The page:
On the morning of the surgery, the patient was administered roxatidine (75 mg) as anesthetic premedication. We induced anesthesia using propofol (80 mg), ketamine (30 mg), and remifentanil (0.3 μg/kg/min), and maintained it using propofol (4–5 mg/kg/h) and remifentanil (0.15–0.2 μg/kg/min) without the use of muscle relaxants. Tracheal intubation was uneventful with a 1% lidocaine 4 ml tracheal sprinkle. After the induction, we performed the ultrasound-guided transversus abdominis plane and rectus sheath blocks using 60 ml of 0.25% levobupivacaine. Additionally, we administered fentanyl (200 μg) and acetaminophen (1000 mg) intravenously for postoperative analgesia. The abdominal wall blocks helped in maintaining good surgical conditions without the use of muscle relaxants. The operation lasted 4 h and 25 min and the total blood loss was a little. The patient emerged from the anesthesia and was uneventfully extubated in the operating room after confirming adequate spontaneous breathing. Next, the patient was transferred to the intensive care unit and was administered a continuous intravenous infusion of fentanyl (12.5 μg/h) for postoperative analgesia. On the following day, we discontinued the continuous intravenous infusion of fentanyl and moved the patient to the general ward. The postoperative course was uneventful without any respiratory complications such as respiratory depression, aspiration pneumonia, and progression of CIPD symptoms.
No specific guidelines for the anesthetic management of patients with CIPD exist due to the rarity of the disease. However, caution must be exercised due to the prolonged effect of muscle relaxants and the increased risk for postoperative respiratory complications and disease exacerbation in patients with CIPD. Thus, we chose general and regional anesthesia without the use of muscle relaxants.
Patients with some types of neuromuscular disorders are markedly sensitive to muscle relaxants . In fact, Hara and colleagues reported prolonged effects of vecuronium in a patient with CIPD undergoing partial gastrectomy . However, Maruyama and colleagues reported the safe use of rocuronium with sugammadex for reversal while monitoring muscle relaxation in three patients with CIPD , and Tezcan and colleagues used sugammadex successfully to reverse rocuronium in a patient with Guillain-Barre syndrome (GBS), which is a disease similar to CIPD . Hence, muscle relaxant reversals with sugammadex may be safely used in patients with CIPD. On the contrary, confirmed cases of allergic reactions to clinical doses of sugammadex have been reported, and the sensitivity of patients with CIPD to muscle relaxants requires further research. Therefore, we preferred to avoid the use of muscle relaxants and sugammadex in the present case.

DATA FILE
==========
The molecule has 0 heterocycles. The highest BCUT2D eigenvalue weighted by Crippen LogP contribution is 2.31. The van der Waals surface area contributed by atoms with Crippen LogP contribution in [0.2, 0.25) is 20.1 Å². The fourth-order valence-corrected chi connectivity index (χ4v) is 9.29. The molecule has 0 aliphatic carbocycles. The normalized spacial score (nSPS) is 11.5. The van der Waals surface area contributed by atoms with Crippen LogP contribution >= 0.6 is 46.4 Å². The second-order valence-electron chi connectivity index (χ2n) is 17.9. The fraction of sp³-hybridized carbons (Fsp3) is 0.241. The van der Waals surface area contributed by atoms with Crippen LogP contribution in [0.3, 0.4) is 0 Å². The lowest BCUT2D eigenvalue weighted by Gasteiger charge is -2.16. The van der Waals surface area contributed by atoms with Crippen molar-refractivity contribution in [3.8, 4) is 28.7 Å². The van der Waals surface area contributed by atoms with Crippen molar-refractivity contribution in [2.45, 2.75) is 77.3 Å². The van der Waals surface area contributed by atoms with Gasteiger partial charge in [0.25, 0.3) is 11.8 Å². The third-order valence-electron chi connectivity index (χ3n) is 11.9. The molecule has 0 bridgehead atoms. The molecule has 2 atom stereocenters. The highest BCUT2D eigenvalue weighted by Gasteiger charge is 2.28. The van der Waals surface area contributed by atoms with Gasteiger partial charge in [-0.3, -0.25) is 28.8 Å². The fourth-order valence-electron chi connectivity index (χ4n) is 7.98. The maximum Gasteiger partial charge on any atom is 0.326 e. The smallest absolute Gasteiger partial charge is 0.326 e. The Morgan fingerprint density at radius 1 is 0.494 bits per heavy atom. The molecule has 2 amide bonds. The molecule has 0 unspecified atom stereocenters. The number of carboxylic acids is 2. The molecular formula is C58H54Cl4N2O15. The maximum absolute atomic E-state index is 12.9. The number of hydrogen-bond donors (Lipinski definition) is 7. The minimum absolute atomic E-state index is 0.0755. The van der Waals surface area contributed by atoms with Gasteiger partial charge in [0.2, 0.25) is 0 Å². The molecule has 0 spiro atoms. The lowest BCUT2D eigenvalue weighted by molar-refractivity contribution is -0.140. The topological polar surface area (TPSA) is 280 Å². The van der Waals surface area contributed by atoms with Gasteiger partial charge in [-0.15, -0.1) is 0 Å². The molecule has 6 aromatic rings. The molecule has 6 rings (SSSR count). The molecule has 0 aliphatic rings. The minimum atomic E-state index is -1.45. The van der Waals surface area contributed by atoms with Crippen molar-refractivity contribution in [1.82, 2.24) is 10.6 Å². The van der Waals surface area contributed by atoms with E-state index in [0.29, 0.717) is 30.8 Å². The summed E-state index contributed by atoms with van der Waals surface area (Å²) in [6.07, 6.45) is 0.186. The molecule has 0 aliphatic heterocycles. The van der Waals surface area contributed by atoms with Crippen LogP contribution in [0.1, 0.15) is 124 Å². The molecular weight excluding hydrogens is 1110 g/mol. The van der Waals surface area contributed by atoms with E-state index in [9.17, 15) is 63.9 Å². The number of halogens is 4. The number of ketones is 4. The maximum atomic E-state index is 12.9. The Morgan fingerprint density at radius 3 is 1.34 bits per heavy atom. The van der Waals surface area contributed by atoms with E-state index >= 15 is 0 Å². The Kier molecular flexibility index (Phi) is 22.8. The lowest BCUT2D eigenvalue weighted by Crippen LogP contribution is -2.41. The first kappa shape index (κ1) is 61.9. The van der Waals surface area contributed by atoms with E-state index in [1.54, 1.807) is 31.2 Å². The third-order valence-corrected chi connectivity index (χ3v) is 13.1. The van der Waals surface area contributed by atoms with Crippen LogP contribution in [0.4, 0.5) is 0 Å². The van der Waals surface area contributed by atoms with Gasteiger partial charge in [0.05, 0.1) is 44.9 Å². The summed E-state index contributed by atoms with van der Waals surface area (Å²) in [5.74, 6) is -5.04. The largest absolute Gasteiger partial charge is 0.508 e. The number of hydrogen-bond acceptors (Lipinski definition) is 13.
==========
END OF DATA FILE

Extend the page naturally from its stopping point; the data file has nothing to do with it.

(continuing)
For inducing abdominal relaxation without muscle relaxants, regional anesthesia is required. However, the safety of regional anesthesia for CIPD patients has not been established. Wiertlewski and colleagues reported the case of a woman with GBS in whom the neurologic status worsened after labor under epidural analgesia . Conversely, Bhaskar et al. successfully managed a patient with CIPD undergoing cystolithotripsy by spinal anesthesia . Additionally, Richter T et al. stated that spinal anesthesia is acceptable for cesarean delivery in patients with CIDP, although partial neural blocks in the feet persisted for 1 day . To the best of our knowledge, no reports have described peripheral nerve blocks for patients with CIPD. However, we chose peripheral nerve blocks instead of an epidural block and spinal anesthesia after considering the surgical approach and the fact that our patient was compromised by immunosuppressants. Our patient did not experience postoperative progression of CIPD symptoms including abdominal sensory deficits, and we were able to reduce the opioid doses. Thereby, the uneventful postoperative course proceeded without any respiratory complications. However, further data are required to establish the safety of peripheral nerve blocks for patients with CIPD.
In summary, we successfully managed the anesthesia of a patient with CIPD undergoing laparoscopic surgery using a combination of TIVA with ultrasound-guided abdominal wall blocks without the use of muscle relaxants.
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DT collected the data and drafted the manuscript. KN, HK, JS, MK, TK, and KH revised the manuscript. All authors read and approved the final manuscript for submission.
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A written informed consent was obtained from the patient for the publication of this case report.